Fraud Alert Fraud Alert by Levone


									Fraud Alert
Educating South Carolina’s Consumers
A Publication of the South Carolina Task Force on Fraud
October 2006
Volume 1, Issue 4
If you would like to receive a free subscription to the Fraud Alert, contact the South Carolina Department of Consumer Affairs at 803.734.4200 or e-mail

Home equity loans could leave you homeless
Home equity scams aim to take your money and your home! Unscrupulous lenders offer high-cost loans based on equity you have in your home. These lenders target homeowners who are elderly, have low incomes, credit problems, or may not be fiscally savvy and lure them into accepting loans that they cannot handle. These loans strip the builtin equity the homeowner has in their property, causing them to lose money or even their home. The South Carolina Department of Consumer Affairs encourages consumers to be on the look out for the following home equity scams: Equity Stripping – The lender gives you a loan based on the equity in your home, not on your ability to repay based on your income. What the lender really wants is your home and if you’re unable to make the payments they will get it. Loan Flipping – The lender encourages you to repeatedly refinance the loan and often to borrow money again. Each time you refinance you pay additional fees and interest points, costing you money without benefit. This only increases your debt. South Carolina law bans “flipping” within 42 months of an existing loan unless it provides the borrower a tangible benefit. Credit Insurance Packing – The

The consequences of mortgage fraud
Mortgage fraud has real results for those who attempt to cheat the system. U.S. Attorney Reginald Lloyd announced the 41-month federal prison sentencing of Alex Newton for conspiracy to commit mail fraud associated with a mortgage loan. Newton, 35, of Greenville, SC, along with a network of conspirators, were able to defraud lenders of more than $1,000,000 in loans. Between May 2002 and March 2004, Newton closed a series of residential loans that were intended for the purchase of singlefamily owner-occupied homes. Newton, lender adds credit insurance to your loan, which you may not always need. If you’re interested in insurance you should shop around before agreeing to any fees, often a better deal can be found elsewhere. In South Carolina financing prepaid, single premium life, disability, or unemployment insurance is prohibited in all home loans. Only credit insurance paid on a monthly basis is permitted. Bait and Switch – The lender offers one set of loan terms when you apply, but pressures you to accept higher charges when you sign so that you can complete the transaction. Deceptive Loan Servicing - The lender however, was immediately reselling these homes to co-conspirators, who in turn resold the houses at inflated prices based on fraudulent appraisals. He now admits to knowing the borrowers were not buying The consequences of mortgage fraud the properties as a primary residence, a condition the original loan was based on. Lenders weren’t the only victims in this scam. The loans that were secured fraudulently were meant for honest consumers who could have used them to secure homes. In this scam, it appears everyone loss. doesn’t provide you with accurate or complete account statements and payoff figures, making it nearly impossible for you to determine how much you have paid or how much you owe. This is often used to charge you more than you owe.Some of these practices violate federal credit laws and if you feel you have been the victim of one of these fraudulent practices you should consult an attorney. If you’re thinking about using your home as collateral for a loan, be very careful. Unless you can make the loan payments out of your current income, you could lose your home, as well as the equity you’ve Continued on Back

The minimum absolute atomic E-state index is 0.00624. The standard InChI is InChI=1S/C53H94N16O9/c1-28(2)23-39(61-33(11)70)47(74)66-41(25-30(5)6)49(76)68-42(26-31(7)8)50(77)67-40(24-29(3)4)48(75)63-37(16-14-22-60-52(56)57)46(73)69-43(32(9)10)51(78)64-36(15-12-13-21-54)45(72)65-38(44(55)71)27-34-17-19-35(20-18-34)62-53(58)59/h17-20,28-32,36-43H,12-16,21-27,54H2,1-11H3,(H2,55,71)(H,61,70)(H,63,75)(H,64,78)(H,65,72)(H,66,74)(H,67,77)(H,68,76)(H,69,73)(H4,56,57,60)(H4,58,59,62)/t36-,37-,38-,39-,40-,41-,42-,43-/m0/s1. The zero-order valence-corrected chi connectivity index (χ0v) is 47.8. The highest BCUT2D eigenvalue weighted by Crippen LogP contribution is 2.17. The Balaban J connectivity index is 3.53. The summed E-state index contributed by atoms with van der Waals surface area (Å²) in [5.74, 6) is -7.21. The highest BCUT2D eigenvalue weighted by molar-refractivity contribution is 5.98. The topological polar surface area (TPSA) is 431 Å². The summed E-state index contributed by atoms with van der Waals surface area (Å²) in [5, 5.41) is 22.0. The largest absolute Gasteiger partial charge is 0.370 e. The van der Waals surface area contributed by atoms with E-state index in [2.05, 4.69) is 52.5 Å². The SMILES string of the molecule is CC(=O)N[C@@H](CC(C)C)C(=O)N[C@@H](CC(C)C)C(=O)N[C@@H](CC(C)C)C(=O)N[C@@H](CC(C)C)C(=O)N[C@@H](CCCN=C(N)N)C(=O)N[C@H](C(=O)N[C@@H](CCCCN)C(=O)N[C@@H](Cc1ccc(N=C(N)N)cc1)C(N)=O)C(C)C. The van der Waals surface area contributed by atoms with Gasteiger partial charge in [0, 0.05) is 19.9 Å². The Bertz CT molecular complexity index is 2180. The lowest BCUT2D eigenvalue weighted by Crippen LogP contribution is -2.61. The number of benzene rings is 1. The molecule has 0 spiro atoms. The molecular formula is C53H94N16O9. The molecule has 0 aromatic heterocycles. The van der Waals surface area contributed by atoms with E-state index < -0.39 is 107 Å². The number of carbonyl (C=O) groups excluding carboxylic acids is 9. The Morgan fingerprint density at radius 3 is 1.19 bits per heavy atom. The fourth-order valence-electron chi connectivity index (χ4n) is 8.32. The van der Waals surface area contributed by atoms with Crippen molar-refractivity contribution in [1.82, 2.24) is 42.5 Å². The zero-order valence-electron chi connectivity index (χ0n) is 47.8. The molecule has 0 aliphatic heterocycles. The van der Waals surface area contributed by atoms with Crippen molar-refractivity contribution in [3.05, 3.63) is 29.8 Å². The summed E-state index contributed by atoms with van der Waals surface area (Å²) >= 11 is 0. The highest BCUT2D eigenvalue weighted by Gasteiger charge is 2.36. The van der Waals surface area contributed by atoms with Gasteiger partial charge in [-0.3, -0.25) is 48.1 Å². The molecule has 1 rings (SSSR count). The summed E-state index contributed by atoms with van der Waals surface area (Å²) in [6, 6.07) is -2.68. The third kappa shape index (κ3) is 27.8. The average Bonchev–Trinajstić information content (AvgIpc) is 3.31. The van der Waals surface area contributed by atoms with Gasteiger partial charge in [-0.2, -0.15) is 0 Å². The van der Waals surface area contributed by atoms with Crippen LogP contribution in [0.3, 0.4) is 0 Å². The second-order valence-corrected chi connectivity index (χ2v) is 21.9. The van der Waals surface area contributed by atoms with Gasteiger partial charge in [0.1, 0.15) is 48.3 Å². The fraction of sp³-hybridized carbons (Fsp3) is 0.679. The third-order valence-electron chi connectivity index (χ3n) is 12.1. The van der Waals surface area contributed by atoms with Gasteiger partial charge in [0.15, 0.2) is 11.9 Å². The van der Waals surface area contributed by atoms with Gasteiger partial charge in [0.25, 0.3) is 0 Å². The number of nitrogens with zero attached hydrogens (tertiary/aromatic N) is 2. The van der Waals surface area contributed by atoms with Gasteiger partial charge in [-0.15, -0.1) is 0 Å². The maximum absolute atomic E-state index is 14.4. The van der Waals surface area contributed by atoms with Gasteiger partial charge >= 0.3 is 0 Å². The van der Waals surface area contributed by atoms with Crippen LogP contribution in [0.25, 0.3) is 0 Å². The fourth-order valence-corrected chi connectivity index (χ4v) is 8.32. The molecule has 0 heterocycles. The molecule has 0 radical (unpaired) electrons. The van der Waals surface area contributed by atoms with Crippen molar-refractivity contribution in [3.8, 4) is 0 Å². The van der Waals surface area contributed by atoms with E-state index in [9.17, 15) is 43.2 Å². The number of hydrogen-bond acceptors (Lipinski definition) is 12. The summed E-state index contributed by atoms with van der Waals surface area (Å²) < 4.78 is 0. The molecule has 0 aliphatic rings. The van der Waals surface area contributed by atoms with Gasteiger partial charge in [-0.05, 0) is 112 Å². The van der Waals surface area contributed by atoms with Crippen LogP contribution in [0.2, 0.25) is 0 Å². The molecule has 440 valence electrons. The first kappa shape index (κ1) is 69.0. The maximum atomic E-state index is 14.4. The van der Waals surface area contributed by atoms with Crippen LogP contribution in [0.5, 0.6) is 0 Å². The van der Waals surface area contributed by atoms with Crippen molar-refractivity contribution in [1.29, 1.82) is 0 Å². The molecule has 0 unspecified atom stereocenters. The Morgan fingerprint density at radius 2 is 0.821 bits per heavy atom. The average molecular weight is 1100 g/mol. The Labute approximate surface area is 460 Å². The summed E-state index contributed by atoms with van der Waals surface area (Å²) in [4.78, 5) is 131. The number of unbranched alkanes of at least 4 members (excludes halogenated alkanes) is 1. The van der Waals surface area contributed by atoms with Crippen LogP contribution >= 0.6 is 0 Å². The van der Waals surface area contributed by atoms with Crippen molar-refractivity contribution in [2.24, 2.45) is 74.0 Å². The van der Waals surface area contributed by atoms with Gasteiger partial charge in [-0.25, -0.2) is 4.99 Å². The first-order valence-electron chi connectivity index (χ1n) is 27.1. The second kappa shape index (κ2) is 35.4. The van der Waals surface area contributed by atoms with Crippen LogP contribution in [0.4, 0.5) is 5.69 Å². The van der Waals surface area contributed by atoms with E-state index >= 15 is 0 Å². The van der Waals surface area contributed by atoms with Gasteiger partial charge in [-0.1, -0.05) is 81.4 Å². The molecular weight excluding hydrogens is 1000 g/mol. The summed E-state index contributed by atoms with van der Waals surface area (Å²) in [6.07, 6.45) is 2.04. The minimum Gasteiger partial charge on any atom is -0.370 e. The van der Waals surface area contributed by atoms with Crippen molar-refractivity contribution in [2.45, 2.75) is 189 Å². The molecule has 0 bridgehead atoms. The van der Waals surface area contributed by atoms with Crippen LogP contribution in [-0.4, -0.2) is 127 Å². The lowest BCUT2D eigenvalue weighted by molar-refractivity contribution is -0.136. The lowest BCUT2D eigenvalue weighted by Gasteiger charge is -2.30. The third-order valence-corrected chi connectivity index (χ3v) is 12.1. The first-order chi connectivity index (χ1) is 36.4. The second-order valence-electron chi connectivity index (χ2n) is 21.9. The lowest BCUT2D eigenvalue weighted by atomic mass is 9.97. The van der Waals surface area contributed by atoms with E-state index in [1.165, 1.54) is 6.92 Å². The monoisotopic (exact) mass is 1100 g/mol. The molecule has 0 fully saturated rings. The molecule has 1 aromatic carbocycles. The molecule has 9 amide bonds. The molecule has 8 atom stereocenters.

To submit an article for the Fraud Alert, please contact Charles Ellison at the South Carolina Department of Consumer Affairs at 803-734-4203 or via email at

Credit card telephone scam making the rounds in SC!